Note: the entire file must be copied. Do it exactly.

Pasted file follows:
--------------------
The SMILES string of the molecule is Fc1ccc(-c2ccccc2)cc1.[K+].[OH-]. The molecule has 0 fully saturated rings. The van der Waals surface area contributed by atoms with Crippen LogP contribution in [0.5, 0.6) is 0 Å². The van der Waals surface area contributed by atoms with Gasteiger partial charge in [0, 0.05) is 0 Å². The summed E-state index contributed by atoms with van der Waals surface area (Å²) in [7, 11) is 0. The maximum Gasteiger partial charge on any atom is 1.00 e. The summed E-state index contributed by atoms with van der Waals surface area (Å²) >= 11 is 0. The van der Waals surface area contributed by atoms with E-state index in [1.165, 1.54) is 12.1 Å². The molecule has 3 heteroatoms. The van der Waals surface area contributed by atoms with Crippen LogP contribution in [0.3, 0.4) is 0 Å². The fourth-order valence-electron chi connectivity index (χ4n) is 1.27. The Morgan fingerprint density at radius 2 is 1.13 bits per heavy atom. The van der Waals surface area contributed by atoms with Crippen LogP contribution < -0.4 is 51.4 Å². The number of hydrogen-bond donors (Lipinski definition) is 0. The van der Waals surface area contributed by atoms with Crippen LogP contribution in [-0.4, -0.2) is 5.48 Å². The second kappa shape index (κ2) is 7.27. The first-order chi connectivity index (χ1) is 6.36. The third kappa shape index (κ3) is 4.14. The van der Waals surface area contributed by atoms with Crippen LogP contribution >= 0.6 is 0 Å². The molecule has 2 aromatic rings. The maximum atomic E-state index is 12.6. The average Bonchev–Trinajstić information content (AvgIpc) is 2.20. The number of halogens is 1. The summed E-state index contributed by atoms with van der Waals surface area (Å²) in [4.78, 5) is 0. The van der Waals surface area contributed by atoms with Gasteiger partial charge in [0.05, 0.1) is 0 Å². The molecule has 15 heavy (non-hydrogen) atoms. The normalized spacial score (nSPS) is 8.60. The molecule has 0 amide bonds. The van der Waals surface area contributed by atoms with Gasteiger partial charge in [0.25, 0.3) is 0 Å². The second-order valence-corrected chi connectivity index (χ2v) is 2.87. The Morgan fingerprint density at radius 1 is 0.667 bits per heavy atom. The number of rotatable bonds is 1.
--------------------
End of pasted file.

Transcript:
The SMILES string of the molecule is Fc1ccc(-c2ccccc2)cc1.[K+].[OH-]. The molecule has 0 fully saturated rings. The van der Waals surface area contributed by atoms with Crippen LogP contribution in [0.5, 0.6) is 0 Å². The van der Waals surface area contributed by atoms with Gasteiger partial charge in [0, 0.05) is 0 Å². The summed E-state index contributed by atoms with van der Waals surface area (Å²) in [7, 11) is 0. The maximum Gasteiger partial charge on any atom is 1.00 e. The summed E-state index contributed by atoms with van der Waals surface area (Å²) >= 11 is 0. The van der Waals surface area contributed by atoms with E-state index in [1.165, 1.54) is 12.1 Å². The molecule has 3 heteroatoms. The van der Waals surface area contributed by atoms with Crippen LogP contribution in [0.3, 0.4) is 0 Å². The fourth-order valence-electron chi connectivity index (χ4n) is 1.27. The Morgan fingerprint density at radius 2 is 1.13 bits per heavy atom. The van der Waals surface area contributed by atoms with Crippen LogP contribution < -0.4 is 51.4 Å². The number of hydrogen-bond donors (Lipinski definition) is 0. The van der Waals surface area contributed by atoms with Crippen LogP contribution in [-0.4, -0.2) is 5.48 Å². The second kappa shape index (κ2) is 7.27. The first-order chi connectivity index (χ1) is 6.36. The third kappa shape index (κ3) is 4.14. The van der Waals surface area contributed by atoms with Crippen LogP contribution >= 0.6 is 0 Å². The molecule has 2 aromatic rings. The maximum atomic E-state index is 12.6. The average Bonchev–Trinajstić information content (AvgIpc) is 2.20. The number of halogens is 1. The summed E-state index contributed by atoms with van der Waals surface area (Å²) in [4.78, 5) is 0. The van der Waals surface area contributed by atoms with Gasteiger partial charge in [0.05, 0.1) is 0 Å². The molecule has 15 heavy (non-hydrogen) atoms. The normalized spacial score (nSPS) is 8.60. The molecule has 0 amide bonds. The van der Waals surface area contributed by atoms with Gasteiger partial charge in [0.25, 0.3) is 0 Å². The second-order valence-corrected chi connectivity index (χ2v) is 2.87. The Morgan fingerprint density at radius 1 is 0.667 bits per heavy atom. The number of rotatable bonds is 1.